Skip navigation

Tag Archives: comics

I like comics, and I like horror stories, and I absolutely love when they come together well. James Tynion IV’s latest project nails that blend. Something is Killing the Children first hit comic shops in single issues starting in the fall of last year, and my attention was immediately drawn to the series. I first discovered Tynion’s writing on Detective Comics back at the beginning of the Rebirth arcs, and quickly shifted to his and Rian Sygh’s Backstagers series. Tynion’s a versatile writer (with series published under BOOM!, BOOM!Box, and DC), with a real skill for subtle, underlying horror themes. Something is Killing the Children is a much more overt horror, and it shines because of that. And unlike Backstagers, Something is Killing the Children is definitely not for the younger readers out there.

Our first chapter opens with a group of four young boys playing truth or dare at a sleepover, and a story about a monster living in a nearby ravine quickly draws scorn. They set out to investigate, just in case. We soon learn that three of those boys are now dead, and the 4th, James, is under suspicion for the deaths. Almost a dozen kids in town have died recently, with another dozen or so missing over the course of the two previous months. James is struggling to understand what happened, because what he saw that night in the ravine should’ve been impossible.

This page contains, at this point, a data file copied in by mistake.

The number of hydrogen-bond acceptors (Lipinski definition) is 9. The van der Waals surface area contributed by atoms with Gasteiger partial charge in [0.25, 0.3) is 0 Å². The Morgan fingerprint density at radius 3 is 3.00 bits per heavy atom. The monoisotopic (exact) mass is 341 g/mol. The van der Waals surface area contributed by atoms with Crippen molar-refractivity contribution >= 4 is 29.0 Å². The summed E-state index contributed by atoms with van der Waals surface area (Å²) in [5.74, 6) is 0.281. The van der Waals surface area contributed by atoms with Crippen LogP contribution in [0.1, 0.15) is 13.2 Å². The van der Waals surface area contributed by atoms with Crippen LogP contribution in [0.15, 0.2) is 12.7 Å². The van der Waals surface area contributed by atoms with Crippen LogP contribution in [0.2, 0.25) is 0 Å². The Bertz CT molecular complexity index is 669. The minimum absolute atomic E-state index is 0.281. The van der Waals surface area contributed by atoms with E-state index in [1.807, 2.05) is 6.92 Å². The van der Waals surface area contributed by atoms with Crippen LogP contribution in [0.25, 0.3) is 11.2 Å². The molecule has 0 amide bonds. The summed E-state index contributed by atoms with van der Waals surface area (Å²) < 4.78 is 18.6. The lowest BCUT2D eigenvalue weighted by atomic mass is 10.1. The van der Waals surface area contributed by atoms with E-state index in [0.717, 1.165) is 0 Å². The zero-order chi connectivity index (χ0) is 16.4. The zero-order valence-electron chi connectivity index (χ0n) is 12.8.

It’s only when Erica Slaughter arrives in town that James finds someone who believes his story. Erica knows that there’s a monster somewhere nearby, and she’s here at the behest of her mysterious boss to kill it before any more kids go missing. As the only known survivor of any encounters with the creature, James is going to be able to provide Erica with some much-needed intel before she sets out after it with a chainsaw.

Erica Slaughter

Meet Erica

Who is Erica, and where did she come from? Why does she carry around a stuffed octopus? Why can none of the adults seem to see the monster when it’s right in front of them? Something is Killing the Children is a dark, gory blend of Locke & Key (some bizarre things happening that adults seem weirdly oblivious about) and Stranger Things (monsters chasing teens), and I am 100% here for it. Werther Dell’Edera’s art is beautifully disconcerting, a perfect match for Tynion’s brilliantly paced writing. I’m compelled to track down more of his work now, because he’s crafted images that are going to linger in my head for days after reading this book.

The print version of volume one of Something is Killing the Children is due in stores on May 26th. The book contains the first five chapters of one of the best new horror comics I’ve picked up in years. It’s really no surprise that I loved this first volume, and I can’t wait to see what happens next. If you’re a horror fan, do yourself a favor and give it a read.

 

Thanks to NetGalley for an eARC of this book in exchange for a fair review.

Gerard Way (yes, that Gerard Way) has always loved comic books. He and Gabriel Bá launched the first issue of The Umbrella Academy in the fall of 2007, and I first read the comics a few years later. V had copies of both The Apocalypse Suite and Dallas, and let me borrow them. I was instantly hooked.

February 15th saw the release of a live-action adaptation of The Umbrella Academy, and as of last Monday night, I’ve finished my first run-through of season one. Holy god damn, that was amazing.